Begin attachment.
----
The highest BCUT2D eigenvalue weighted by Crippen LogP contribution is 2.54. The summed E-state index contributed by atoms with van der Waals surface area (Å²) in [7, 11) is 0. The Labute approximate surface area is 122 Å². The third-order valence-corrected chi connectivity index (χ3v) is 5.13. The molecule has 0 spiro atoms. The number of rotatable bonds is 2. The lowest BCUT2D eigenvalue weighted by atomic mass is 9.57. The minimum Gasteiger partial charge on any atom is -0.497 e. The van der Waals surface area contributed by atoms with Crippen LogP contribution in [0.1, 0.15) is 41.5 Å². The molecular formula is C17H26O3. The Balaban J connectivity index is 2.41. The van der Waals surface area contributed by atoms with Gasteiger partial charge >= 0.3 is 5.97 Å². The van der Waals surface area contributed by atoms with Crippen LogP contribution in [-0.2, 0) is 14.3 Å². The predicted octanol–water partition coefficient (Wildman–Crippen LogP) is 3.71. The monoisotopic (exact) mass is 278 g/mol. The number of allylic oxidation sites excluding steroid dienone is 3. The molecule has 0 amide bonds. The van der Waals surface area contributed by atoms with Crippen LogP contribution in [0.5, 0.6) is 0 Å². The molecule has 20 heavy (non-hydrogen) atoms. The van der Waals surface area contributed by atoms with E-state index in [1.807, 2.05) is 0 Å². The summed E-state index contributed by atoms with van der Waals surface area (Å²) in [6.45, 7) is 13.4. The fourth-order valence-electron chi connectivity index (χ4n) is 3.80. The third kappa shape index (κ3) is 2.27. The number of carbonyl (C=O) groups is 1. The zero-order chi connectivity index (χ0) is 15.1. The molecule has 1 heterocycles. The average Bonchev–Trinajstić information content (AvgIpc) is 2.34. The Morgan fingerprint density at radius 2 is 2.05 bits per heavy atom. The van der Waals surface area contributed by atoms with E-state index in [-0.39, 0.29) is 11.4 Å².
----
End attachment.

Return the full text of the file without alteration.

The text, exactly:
The highest BCUT2D eigenvalue weighted by Crippen LogP contribution is 2.54. The summed E-state index contributed by atoms with van der Waals surface area (Å²) in [7, 11) is 0. The Labute approximate surface area is 122 Å². The third-order valence-corrected chi connectivity index (χ3v) is 5.13. The molecule has 0 spiro atoms. The number of rotatable bonds is 2. The lowest BCUT2D eigenvalue weighted by atomic mass is 9.57. The minimum Gasteiger partial charge on any atom is -0.497 e. The van der Waals surface area contributed by atoms with Crippen LogP contribution in [0.1, 0.15) is 41.5 Å². The molecular formula is C17H26O3. The Balaban J connectivity index is 2.41. The van der Waals surface area contributed by atoms with Gasteiger partial charge >= 0.3 is 5.97 Å². The van der Waals surface area contributed by atoms with Crippen LogP contribution in [-0.2, 0) is 14.3 Å². The predicted octanol–water partition coefficient (Wildman–Crippen LogP) is 3.71. The monoisotopic (exact) mass is 278 g/mol. The number of allylic oxidation sites excluding steroid dienone is 3. The molecule has 0 amide bonds. The van der Waals surface area contributed by atoms with Crippen LogP contribution in [0.5, 0.6) is 0 Å². The molecule has 20 heavy (non-hydrogen) atoms. The van der Waals surface area contributed by atoms with E-state index in [1.807, 2.05) is 0 Å². The summed E-state index contributed by atoms with van der Waals surface area (Å²) in [6.45, 7) is 13.4. The fourth-order valence-electron chi connectivity index (χ4n) is 3.80. The third kappa shape index (κ3) is 2.27. The number of carbonyl (C=O) groups is 1. The zero-order chi connectivity index (χ0) is 15.1. The molecule has 1 heterocycles. The average Bonchev–Trinajstić information content (AvgIpc) is 2.34. The Morgan fingerprint density at radius 2 is 2.05 bits per heavy atom. The van der Waals surface area contributed by atoms with E-state index in [-0.39, 0.29) is 11.4 Å².